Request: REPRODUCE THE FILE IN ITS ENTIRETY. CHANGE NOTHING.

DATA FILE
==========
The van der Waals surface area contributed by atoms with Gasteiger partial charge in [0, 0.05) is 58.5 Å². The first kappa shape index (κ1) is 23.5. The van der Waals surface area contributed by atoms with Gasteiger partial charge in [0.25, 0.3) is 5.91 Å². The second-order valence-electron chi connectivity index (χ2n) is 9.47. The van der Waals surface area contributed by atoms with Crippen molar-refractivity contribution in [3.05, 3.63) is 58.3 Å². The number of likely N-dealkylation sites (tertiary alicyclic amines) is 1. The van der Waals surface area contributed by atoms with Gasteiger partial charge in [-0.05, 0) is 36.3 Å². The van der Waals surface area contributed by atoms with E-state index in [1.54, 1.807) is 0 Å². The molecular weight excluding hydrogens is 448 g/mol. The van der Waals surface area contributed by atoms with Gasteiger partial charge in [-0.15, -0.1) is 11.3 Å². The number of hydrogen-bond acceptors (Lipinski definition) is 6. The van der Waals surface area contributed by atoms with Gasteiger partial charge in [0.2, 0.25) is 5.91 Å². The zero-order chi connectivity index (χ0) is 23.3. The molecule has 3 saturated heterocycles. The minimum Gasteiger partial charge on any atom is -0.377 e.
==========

The van der Waals surface area contributed by atoms with Gasteiger partial charge in [0, 0.05) is 58.5 Å². The first kappa shape index (κ1) is 23.5. The van der Waals surface area contributed by atoms with Gasteiger partial charge in [0.25, 0.3) is 5.91 Å². The second-order valence-electron chi connectivity index (χ2n) is 9.47. The van der Waals surface area contributed by atoms with Crippen molar-refractivity contribution in [3.05, 3.63) is 58.3 Å². The number of likely N-dealkylation sites (tertiary alicyclic amines) is 1. The van der Waals surface area contributed by atoms with Gasteiger partial charge in [-0.05, 0) is 36.3 Å². The van der Waals surface area contributed by atoms with E-state index in [1.54, 1.807) is 0 Å². The molecular weight excluding hydrogens is 448 g/mol. The van der Waals surface area contributed by atoms with Gasteiger partial charge in [-0.15, -0.1) is 11.3 Å². The number of hydrogen-bond acceptors (Lipinski definition) is 6. The van der Waals surface area contributed by atoms with Gasteiger partial charge in [0.2, 0.25) is 5.91 Å². The zero-order chi connectivity index (χ0) is 23.3. The molecule has 3 saturated heterocycles. The minimum Gasteiger partial charge on any atom is -0.377 e.